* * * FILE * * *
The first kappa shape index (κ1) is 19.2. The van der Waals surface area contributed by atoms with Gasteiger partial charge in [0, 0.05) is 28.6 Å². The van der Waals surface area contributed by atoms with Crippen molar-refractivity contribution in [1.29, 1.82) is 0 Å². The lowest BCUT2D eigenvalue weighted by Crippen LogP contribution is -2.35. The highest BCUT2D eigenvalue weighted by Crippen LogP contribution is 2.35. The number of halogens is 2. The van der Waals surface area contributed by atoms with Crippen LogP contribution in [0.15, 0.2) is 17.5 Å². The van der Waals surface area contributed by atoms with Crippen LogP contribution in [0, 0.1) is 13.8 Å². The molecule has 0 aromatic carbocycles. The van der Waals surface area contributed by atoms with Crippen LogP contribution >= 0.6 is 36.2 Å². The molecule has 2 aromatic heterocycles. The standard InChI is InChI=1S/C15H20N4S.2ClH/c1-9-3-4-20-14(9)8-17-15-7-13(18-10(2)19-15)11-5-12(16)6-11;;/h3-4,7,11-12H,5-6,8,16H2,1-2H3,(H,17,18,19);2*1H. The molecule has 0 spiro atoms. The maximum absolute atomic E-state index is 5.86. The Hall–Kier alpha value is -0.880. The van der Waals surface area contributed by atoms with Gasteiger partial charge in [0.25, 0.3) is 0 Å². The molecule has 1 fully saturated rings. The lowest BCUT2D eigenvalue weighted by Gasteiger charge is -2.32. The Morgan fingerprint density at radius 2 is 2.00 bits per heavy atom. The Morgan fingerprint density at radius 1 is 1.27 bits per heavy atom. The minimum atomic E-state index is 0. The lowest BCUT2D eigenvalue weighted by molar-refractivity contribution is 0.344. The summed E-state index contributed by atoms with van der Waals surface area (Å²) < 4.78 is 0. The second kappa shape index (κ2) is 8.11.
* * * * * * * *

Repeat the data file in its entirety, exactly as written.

The first kappa shape index (κ1) is 19.2. The van der Waals surface area contributed by atoms with Gasteiger partial charge in [0, 0.05) is 28.6 Å². The van der Waals surface area contributed by atoms with Crippen molar-refractivity contribution in [1.29, 1.82) is 0 Å². The lowest BCUT2D eigenvalue weighted by Crippen LogP contribution is -2.35. The highest BCUT2D eigenvalue weighted by Crippen LogP contribution is 2.35. The number of halogens is 2. The van der Waals surface area contributed by atoms with Crippen LogP contribution in [0.15, 0.2) is 17.5 Å². The van der Waals surface area contributed by atoms with Crippen LogP contribution in [0, 0.1) is 13.8 Å². The molecule has 0 aromatic carbocycles. The van der Waals surface area contributed by atoms with Crippen LogP contribution >= 0.6 is 36.2 Å². The molecule has 2 aromatic heterocycles. The standard InChI is InChI=1S/C15H20N4S.2ClH/c1-9-3-4-20-14(9)8-17-15-7-13(18-10(2)19-15)11-5-12(16)6-11;;/h3-4,7,11-12H,5-6,8,16H2,1-2H3,(H,17,18,19);2*1H. The molecule has 0 spiro atoms. The maximum absolute atomic E-state index is 5.86. The Hall–Kier alpha value is -0.880. The van der Waals surface area contributed by atoms with Gasteiger partial charge in [0.25, 0.3) is 0 Å². The molecule has 1 fully saturated rings. The lowest BCUT2D eigenvalue weighted by Gasteiger charge is -2.32. The Morgan fingerprint density at radius 2 is 2.00 bits per heavy atom. The Morgan fingerprint density at radius 1 is 1.27 bits per heavy atom. The minimum atomic E-state index is 0. The lowest BCUT2D eigenvalue weighted by molar-refractivity contribution is 0.344. The summed E-state index contributed by atoms with van der Waals surface area (Å²) < 4.78 is 0. The second kappa shape index (κ2) is 8.11.